Most Active Stories
- Half Of Atlanta's Newly Diagnosed HIV Patients Have AIDS, Grady Testing Finds
- Norcross, Georgia Tech To Study City’s Immigrant Population
- Senate Says Cities Can’t Ban Pit Bulls, Other Dog Breeds
- Georgia May Ban Green Certification For State Buildings
- Blue Bell Recalls Ice Cream Products Because Of Listeria
Tue April 15, 2014
Federal Government Warns Georgia Food Stamp Program, Also Notes Progress
Georgia continues to remain at risk for losing millions of dollars in federal funding due to an application backlog and other issues with its food stamp program. The federal government issued a formal warning letter to the state yesterday but is also recognizing the state’s progress.
After recently processing all but 45 of the more than 30,000 overdue applications that were supposed to be completed by the end of March, the U.S. Department of Agriculture says Georgia has made “meaningful gains.” But the Department says the state didn’t meet the March deadline. In the meantime, thousands of additional cases became overdue.
As a result, federal officials say if Georgia does not meet timely federal processing requirements or submit a revised Corrective Action Plan within 30 days, it could lose up to $15 million dollars in federal funding as early as May 14. But the letter also says based on the state’s progress if Georgia submits a thorough Corrective Action Plan it will likely avoid the suspension of federal funds. Ashley Fielding is director of legislative affairs and communications for the Georgia Department of Human Services says the state sees the letter as an encouraging sign.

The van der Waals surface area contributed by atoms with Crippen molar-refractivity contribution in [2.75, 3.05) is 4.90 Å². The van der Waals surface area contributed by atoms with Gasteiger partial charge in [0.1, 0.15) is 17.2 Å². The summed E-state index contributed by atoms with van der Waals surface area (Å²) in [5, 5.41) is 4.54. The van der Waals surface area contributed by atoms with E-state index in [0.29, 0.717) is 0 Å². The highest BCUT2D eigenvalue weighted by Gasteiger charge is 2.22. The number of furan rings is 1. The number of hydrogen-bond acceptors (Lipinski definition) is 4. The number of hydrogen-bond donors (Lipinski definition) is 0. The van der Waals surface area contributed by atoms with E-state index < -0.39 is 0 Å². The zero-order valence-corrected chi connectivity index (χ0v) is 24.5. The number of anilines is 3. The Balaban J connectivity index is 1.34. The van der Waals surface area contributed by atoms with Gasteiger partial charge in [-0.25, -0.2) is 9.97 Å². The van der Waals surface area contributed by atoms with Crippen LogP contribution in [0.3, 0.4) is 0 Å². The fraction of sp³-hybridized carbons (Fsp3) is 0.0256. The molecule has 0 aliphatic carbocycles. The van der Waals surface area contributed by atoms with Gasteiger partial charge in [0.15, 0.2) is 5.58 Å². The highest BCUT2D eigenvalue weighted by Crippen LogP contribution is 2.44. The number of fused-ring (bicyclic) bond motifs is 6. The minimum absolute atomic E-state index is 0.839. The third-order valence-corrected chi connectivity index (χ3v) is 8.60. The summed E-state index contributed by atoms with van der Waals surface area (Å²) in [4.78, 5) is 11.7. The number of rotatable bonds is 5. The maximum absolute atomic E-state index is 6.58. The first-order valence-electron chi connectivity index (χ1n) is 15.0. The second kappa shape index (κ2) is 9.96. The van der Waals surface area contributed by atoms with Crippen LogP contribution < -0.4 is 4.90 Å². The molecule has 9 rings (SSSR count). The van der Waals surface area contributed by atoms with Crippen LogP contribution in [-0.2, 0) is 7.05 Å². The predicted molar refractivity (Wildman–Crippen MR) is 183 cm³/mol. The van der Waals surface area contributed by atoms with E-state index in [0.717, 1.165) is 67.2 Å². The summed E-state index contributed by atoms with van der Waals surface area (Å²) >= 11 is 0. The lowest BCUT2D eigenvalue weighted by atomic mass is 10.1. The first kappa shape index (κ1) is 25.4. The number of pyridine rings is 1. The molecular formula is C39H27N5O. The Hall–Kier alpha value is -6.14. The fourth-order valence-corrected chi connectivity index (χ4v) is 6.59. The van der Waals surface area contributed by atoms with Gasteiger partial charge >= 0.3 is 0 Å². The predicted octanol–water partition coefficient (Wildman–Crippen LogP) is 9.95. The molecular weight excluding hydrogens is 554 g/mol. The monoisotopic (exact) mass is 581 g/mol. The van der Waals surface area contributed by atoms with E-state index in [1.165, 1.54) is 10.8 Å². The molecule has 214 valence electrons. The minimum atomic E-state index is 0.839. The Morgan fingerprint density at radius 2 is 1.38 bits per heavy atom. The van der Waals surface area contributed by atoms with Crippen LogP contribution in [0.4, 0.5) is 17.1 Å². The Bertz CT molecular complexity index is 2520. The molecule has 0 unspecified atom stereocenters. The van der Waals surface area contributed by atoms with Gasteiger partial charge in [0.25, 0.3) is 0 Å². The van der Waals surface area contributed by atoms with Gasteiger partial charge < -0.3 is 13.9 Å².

“We believe the letter really speaks for itself with regards to the USDA’s confidence that Georgia can correct the situation. That letter recognizes the significant strides that our staff has made over the last 5 to 6 weeks. That letter demonstrates that the feds see our progress, and they want to make sure that process continues”
The federal government also agreed to a partial waiver. The waiver will allow the state to postpone interviews for some of the neediest applicants with overdue cases, so they can receive benefits more quickly. The waiver is effective immediately and goes through July 31st.